Sipping coffee or tea plain isn't the problem. In fact, both beverages have been linked to a number of health benefits, including a lower risk of heart disease and cancer. A study in the Journal of Agricultural and Food Chemistry also suggests that drinking coffee may reduce your chances of type 2 diabetes. But major calories and saturated fat come with added ingredients such as sugary syrups, honey, whipped cream, and whole milk (1% and 2% aren't much better). And while honey may seem like a natural, healthier alternative to sugar, the fact is it has 21 calories per teaspoon versus sugar's 16.
Fix it! For a low-cal, lower-fat drink that feels like a sweet treat, choose coffee beans in tempting flavors such as chocolate almond, hazelnut, or white chocolate, rather than using syrupy mix-ins, and lighten your coffee with fat-free milk. Teas, too, come in sweet vanilla, berry, and tropical fruit blends. And if you use sugar or honey in your beverages, limit yourself to about a teaspoon.
6. Your marinades pack a big fat punch.
You're wise to choose skinless grilled chicken, but be careful with condiments. Barbecue sauce is filled with sugar, which equals calories (about 94 per ¼ cup).
Fix it! Ditch the high-sugar sauce and instead spice up chicken by marinating it with cayenne red-pepper sauce, or mix hot sauce with some fat-free yogurt and smear it on your sandwich for buffalo-inspired flavor. Another way to punch up the taste and nutrient power of grilled chicken sandwiches and turkey burgers: Try a topping of homemade slaw. Bagged shredded cabbage makes a convenient base; toss it with flavored vinegar or fat-free mayo and a little mustard. At 11 calories per ½ cup, raw cabbage offers filling fiber and vitamins such as C and B6, and as a cruciferous veggie, it contains cancer-fighting antioxidants.
7. You're good all day but all bets are off at night.You're the Jekyll and Hyde of snacking—restricting calories so much by day that by night you're ravenous. After dinner, you trek back and forth to the fridge. Before you know it, you're cuddled up on the couch with a sleeve of Oreos.
Fix it! Start with a breakfast that's really satisfying—like steel-cut oats, eggs, or Greek-style yogurt. Then at lunch, combine healthy carbs, protein, and fat. And truly savor your treats. Dean Ornish, MD, author ofThe Spectrum, does a "chocolate meditation." Take a single piece of the best chocolate you can find and let it dissolve slowly in your mouth, paying attention to the complex flavors. You'll get more pleasure with fewer calories.
8. You snack before dinner.You're starving by the time you get home from work (join the club). You inhale whatever you get your hands on, whether it's healthy or not.
Fix it! "Planning is key," says Patricia Bannan, RD, the author of Eat Right When Time Is Tight. Before you get home, eat something light and nourishing to tide you over. If you're starving while you cook, munch on raw veggies such as sugar snap peas. Set yourself up for success by knowing meals you can cook quickly, such as frozen veggies with a rotisserie chicken and microwaveable brown rice. Get dinner on the table fast with these 10-minute super-healthy meals.
9. You always eat in the car.If you feel like you live in your car, you probably consume a lot of calories there, too. Maybe you wolf down snacks straight out of the bag, with little idea of how much you've inhaled, or you pull into the nearest drive-thru for a shake.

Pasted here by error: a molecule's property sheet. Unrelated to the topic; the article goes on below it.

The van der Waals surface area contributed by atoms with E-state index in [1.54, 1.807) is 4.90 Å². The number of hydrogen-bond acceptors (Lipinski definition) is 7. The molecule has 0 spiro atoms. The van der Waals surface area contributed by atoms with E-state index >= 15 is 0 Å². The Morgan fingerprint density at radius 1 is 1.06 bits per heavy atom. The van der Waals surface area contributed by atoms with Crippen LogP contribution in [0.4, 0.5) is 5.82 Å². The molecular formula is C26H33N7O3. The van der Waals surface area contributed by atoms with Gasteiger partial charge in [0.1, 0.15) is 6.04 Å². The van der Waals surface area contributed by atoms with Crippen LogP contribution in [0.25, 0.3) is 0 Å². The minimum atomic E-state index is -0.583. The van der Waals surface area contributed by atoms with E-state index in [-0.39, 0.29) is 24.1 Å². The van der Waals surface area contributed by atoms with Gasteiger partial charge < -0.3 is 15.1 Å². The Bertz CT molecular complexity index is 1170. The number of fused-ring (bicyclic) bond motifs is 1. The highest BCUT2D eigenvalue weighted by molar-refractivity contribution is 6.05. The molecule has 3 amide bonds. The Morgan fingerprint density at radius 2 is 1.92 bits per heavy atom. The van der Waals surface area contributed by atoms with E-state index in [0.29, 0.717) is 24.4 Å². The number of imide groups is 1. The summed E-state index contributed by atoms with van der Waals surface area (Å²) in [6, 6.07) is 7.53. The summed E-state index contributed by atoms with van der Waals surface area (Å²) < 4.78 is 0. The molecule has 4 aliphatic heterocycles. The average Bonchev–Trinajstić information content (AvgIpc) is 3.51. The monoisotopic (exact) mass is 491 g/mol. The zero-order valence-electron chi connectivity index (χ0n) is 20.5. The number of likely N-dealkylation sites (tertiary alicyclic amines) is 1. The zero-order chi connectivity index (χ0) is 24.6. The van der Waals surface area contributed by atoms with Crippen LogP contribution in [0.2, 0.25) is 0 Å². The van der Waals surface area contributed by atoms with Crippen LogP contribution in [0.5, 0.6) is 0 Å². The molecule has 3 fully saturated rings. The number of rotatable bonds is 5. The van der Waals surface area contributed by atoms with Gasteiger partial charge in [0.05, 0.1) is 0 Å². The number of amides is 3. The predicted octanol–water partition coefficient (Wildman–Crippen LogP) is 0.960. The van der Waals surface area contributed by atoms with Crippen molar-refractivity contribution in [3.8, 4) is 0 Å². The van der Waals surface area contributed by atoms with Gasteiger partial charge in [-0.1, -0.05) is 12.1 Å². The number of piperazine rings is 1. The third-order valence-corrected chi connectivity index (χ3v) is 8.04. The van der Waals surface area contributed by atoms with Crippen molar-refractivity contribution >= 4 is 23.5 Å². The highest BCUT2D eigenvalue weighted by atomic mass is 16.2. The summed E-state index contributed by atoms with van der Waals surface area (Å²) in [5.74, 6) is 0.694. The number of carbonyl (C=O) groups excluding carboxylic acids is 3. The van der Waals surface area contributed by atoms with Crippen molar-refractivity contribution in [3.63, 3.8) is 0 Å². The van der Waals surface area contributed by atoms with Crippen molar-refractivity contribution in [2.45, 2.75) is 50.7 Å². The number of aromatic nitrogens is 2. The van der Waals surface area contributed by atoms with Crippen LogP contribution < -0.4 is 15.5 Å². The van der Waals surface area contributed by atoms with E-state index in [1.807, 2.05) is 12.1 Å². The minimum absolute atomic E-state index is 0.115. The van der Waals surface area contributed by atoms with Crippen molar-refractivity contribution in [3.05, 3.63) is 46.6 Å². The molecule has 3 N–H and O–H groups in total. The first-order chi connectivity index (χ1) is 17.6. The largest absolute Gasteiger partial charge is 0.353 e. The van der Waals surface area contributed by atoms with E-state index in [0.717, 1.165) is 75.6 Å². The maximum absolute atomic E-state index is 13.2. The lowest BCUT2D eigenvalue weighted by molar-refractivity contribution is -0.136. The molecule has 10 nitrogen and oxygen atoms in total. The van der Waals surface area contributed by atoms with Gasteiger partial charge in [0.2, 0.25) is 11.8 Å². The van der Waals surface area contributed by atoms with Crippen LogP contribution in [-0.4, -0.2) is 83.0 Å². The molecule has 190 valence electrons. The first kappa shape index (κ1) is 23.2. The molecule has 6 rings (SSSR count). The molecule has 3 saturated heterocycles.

Fix it! Preempt unrestrained noshing by packing portable snacks that are calorie-controlled such as small bags of cashews or an apple. Even half of a PB&J on whole wheat will do the trick. And if those fries are still calling out to you, "drive home via another route so you won't pass your favorite fast-food restaurants," says Janna L. Fikkan, PhD, a health psychologist at Duke Integrative Medicine in Durham, NC. "It doesn't have to be the shortest way home, as long as you avoid the drive-thru."
10. You work at home.
It's just you and the fridge—and nobody watching. Because you have no meetings or structured activities, you can check the mail, toss in a load of laundry, play with the dog—and grab a snack (or two or four).
Fix it! Keep a log of your daily activities, including every time you get up to eat. Chances are, once you see how often you're indulging, you'll be shamed into cutting back. If you still feel the need to snack, eat at the kitchen table—and don't do anything else. Without the distraction of the computer, TV, or newspaper, you'll be much more aware of how often you eat out of habit rather than hunger.
11. You graze at the office.Between the office candy bowl, the vending machine, and a coworker's homemade brownies, your office probably stocks more snacks than a 7-Eleven. And since you're only nibbling, the calories don't count, right?
Fix it! Launch a counteroffensive by bringing in healthy snacks—say, tamari-roasted almonds or dark chocolate—that you actually prefer over the junk. Knowing that these treats are tucked away will give you the strength to resist the disastrous jelly doughnuts. With healthy fare within arm's reach, you won't need to raid your colleague's candy jar.
12. Your kids' snack habits are contagious.It's the diet dilemma of nearly every mom. The kids badger you into buying them sugary snacks—then you eat them. Before you know it, you're helping with homework and munching on a Pop-Tart or a snack-size package of cookies.
Fix it! Ditch the kiddie foods, says Rolls. These highly processed foods are digested in no time, leaving you wanting more. "Family-friendly snacks should include low-calorie foods that are high in water or fiber and aren't loaded with fat," she says. Try no-fuss fruits like grapes or berries—or fix some air-popped popcorn sprinkled with a bit of Parmesan.